Subject: File No. S7-15-10
From: Larry Andreano

August 11, 2010

Regarding the proposal to Limiting "Ongoing Sales Charges":

The on-going sales charge is compensation to the Financial Advisor for continueing to work with a client to help them with their financial objectives. The compensation is for the Advisor to monitor the fund to ensure that it is still appropriate for the client needs and to spend time with the client in meetings or discussions so as to monitor their financial situation over multiple years.

Removing this compensation will only hurt the smaller clients as Advisors would have no incentive to spend time talking with a client that holds a fund that stops paying some compensation. Additionally there would be an incentive for an Advisor to recommend a change to a different fund once the on-going compensation expires, so that the compensation clock starts over again, even when the existing fund adequately meets the investors needs. This is exactly the opposite of what you should be incenting.

In my experience the on-going sales charge - C shares - are only used for smaller clients that do not qualify for fee based accounts. Example: a client that has $3,000 in a Roth IRA which is too small for an advisor to charge the usual annual asset based fee. Thus these fees provide a way for Advisors to receive compensation for assisting a client that they would otherwise not consider assisting.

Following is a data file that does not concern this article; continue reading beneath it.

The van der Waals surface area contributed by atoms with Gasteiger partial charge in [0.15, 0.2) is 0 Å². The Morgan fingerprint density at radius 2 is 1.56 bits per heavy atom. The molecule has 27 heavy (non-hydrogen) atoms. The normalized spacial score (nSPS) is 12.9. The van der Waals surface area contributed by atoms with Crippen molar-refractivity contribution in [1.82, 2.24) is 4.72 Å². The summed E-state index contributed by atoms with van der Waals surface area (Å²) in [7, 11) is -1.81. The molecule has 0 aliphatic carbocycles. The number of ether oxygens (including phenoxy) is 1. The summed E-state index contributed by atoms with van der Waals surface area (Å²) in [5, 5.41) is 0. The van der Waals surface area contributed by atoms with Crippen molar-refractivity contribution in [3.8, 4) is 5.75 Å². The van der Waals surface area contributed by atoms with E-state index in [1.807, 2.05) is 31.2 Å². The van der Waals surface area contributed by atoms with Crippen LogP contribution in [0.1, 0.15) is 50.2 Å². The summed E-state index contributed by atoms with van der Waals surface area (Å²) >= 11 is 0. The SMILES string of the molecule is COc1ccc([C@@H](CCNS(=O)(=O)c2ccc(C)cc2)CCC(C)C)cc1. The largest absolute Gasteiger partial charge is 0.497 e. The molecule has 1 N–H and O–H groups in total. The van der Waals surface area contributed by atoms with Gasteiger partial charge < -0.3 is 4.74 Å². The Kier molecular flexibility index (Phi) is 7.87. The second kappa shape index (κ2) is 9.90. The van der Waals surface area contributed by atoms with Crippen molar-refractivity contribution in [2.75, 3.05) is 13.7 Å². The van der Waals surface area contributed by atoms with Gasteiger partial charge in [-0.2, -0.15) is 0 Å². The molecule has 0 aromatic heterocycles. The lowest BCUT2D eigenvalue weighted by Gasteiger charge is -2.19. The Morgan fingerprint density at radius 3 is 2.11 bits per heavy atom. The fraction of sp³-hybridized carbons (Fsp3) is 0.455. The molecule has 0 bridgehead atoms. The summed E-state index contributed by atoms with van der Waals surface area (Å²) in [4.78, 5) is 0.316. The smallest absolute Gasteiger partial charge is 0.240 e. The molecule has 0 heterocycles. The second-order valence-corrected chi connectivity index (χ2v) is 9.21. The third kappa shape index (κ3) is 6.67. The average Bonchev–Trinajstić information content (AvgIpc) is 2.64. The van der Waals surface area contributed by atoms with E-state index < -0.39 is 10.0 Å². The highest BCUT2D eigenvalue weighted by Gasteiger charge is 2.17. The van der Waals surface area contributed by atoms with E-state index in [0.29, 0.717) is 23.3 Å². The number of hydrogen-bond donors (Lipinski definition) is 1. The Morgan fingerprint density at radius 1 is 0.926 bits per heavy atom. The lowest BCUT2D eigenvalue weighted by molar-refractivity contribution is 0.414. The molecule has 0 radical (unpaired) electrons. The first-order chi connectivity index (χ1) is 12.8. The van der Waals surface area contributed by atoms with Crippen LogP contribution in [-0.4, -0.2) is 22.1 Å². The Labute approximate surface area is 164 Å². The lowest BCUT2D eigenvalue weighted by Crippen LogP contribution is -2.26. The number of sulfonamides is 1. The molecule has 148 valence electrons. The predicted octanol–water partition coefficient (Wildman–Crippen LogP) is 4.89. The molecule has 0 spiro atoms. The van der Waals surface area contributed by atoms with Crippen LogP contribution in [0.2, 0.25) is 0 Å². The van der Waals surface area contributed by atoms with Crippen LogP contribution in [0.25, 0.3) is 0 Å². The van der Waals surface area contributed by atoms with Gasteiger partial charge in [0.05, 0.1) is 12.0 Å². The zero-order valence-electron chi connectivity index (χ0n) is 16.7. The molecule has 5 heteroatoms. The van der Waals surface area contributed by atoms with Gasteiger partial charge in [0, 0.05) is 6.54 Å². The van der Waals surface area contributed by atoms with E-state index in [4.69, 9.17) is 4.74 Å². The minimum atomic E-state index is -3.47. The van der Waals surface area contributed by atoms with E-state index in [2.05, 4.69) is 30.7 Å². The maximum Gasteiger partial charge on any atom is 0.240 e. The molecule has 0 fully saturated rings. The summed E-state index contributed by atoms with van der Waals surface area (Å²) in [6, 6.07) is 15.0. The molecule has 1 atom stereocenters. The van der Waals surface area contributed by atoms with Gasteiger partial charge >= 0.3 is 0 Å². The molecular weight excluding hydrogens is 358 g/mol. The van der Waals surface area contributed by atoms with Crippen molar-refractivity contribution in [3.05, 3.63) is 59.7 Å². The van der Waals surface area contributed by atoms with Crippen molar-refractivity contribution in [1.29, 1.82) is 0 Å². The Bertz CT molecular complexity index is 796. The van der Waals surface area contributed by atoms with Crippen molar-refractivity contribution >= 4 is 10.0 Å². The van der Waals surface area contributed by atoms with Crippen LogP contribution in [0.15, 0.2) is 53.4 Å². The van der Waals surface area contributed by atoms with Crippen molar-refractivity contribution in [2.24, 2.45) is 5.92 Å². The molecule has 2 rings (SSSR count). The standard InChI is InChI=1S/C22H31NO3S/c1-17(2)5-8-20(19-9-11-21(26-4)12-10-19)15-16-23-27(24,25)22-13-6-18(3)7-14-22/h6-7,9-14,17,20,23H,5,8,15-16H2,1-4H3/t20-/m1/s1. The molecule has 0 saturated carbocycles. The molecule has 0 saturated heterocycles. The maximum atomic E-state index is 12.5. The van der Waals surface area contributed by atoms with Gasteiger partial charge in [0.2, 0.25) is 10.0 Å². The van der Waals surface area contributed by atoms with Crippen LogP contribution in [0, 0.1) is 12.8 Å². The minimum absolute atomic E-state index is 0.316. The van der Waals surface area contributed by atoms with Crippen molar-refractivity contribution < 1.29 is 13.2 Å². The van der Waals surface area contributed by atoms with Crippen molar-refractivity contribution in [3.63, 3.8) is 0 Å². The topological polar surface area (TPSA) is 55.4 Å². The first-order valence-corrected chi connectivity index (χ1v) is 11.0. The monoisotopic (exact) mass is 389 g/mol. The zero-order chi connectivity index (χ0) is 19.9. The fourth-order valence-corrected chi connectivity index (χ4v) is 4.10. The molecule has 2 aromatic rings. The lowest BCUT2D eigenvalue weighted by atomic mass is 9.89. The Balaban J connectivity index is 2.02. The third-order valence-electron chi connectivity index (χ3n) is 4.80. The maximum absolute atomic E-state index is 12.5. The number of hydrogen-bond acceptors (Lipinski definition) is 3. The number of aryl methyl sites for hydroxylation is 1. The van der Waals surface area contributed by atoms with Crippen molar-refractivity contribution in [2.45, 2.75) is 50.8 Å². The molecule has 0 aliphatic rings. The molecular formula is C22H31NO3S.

In this case the Advisor is actually receiving a smaller fee then typical for their services (most fee based Advisors receive over 1% of assets for their services until the account is significant) and thus the client is receiving a better "deal" then even some much larger clients. Also - the on-going fee is a significantly better deal for the client then the one time fee as more of the investors funds are invested and have the potential to grow. As an example: A client that purchased a C share stock fund at the beginning of March of '09 and paid a 1% fee had 99% of their investment funds grow at over a 20% rate for the next 12 months. If it was a one time fee only 94.5% of their invested funds would have participated in that growth. The compound impact for the investor can be significant.

From my perspective - on going fees should be considered the norm and one time fees should be suspect. One time fees provide no incentive for the firm or the Advisor to maintain a relationship with the client. You have it backwards.